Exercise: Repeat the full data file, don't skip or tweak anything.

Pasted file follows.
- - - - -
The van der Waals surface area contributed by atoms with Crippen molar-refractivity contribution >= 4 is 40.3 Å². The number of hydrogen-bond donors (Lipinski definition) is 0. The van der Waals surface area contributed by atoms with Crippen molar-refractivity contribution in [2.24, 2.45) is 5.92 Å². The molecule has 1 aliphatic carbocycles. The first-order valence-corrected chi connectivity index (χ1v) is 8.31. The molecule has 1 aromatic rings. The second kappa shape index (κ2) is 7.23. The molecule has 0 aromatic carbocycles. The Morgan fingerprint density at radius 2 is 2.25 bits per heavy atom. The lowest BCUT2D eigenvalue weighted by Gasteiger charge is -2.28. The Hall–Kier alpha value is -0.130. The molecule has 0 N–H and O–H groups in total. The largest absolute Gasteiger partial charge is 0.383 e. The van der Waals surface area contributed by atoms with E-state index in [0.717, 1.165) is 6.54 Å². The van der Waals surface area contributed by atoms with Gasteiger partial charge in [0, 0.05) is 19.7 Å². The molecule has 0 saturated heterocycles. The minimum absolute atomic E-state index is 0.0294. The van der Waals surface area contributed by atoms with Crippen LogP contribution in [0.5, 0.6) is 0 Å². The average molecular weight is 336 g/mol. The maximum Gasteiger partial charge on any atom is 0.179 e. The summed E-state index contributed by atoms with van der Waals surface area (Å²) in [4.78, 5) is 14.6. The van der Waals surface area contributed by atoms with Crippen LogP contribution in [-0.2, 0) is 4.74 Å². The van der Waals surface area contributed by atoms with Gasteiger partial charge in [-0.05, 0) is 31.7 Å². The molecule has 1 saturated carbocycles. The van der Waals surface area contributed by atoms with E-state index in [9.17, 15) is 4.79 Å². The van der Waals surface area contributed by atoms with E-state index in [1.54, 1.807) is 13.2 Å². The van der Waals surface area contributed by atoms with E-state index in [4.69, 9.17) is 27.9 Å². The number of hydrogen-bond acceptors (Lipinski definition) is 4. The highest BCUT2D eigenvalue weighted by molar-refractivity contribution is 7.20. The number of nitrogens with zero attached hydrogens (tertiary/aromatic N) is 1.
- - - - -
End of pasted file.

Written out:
The van der Waals surface area contributed by atoms with Crippen molar-refractivity contribution >= 4 is 40.3 Å². The number of hydrogen-bond donors (Lipinski definition) is 0. The van der Waals surface area contributed by atoms with Crippen molar-refractivity contribution in [2.24, 2.45) is 5.92 Å². The molecule has 1 aliphatic carbocycles. The first-order valence-corrected chi connectivity index (χ1v) is 8.31. The molecule has 1 aromatic rings. The second kappa shape index (κ2) is 7.23. The molecule has 0 aromatic carbocycles. The Morgan fingerprint density at radius 2 is 2.25 bits per heavy atom. The lowest BCUT2D eigenvalue weighted by Gasteiger charge is -2.28. The Hall–Kier alpha value is -0.130. The molecule has 0 N–H and O–H groups in total. The largest absolute Gasteiger partial charge is 0.383 e. The van der Waals surface area contributed by atoms with E-state index in [0.717, 1.165) is 6.54 Å². The van der Waals surface area contributed by atoms with Gasteiger partial charge in [0, 0.05) is 19.7 Å². The molecule has 0 saturated heterocycles. The minimum absolute atomic E-state index is 0.0294. The van der Waals surface area contributed by atoms with Crippen LogP contribution in [0.5, 0.6) is 0 Å². The average molecular weight is 336 g/mol. The maximum Gasteiger partial charge on any atom is 0.179 e. The summed E-state index contributed by atoms with van der Waals surface area (Å²) in [4.78, 5) is 14.6. The van der Waals surface area contributed by atoms with Crippen LogP contribution in [-0.2, 0) is 4.74 Å². The van der Waals surface area contributed by atoms with Gasteiger partial charge in [-0.05, 0) is 31.7 Å². The molecule has 1 saturated carbocycles. The van der Waals surface area contributed by atoms with E-state index in [9.17, 15) is 4.79 Å². The van der Waals surface area contributed by atoms with E-state index in [1.54, 1.807) is 13.2 Å². The van der Waals surface area contributed by atoms with E-state index in [4.69, 9.17) is 27.9 Å². The number of hydrogen-bond acceptors (Lipinski definition) is 4. The highest BCUT2D eigenvalue weighted by molar-refractivity contribution is 7.20. The number of nitrogens with zero attached hydrogens (tertiary/aromatic N) is 1.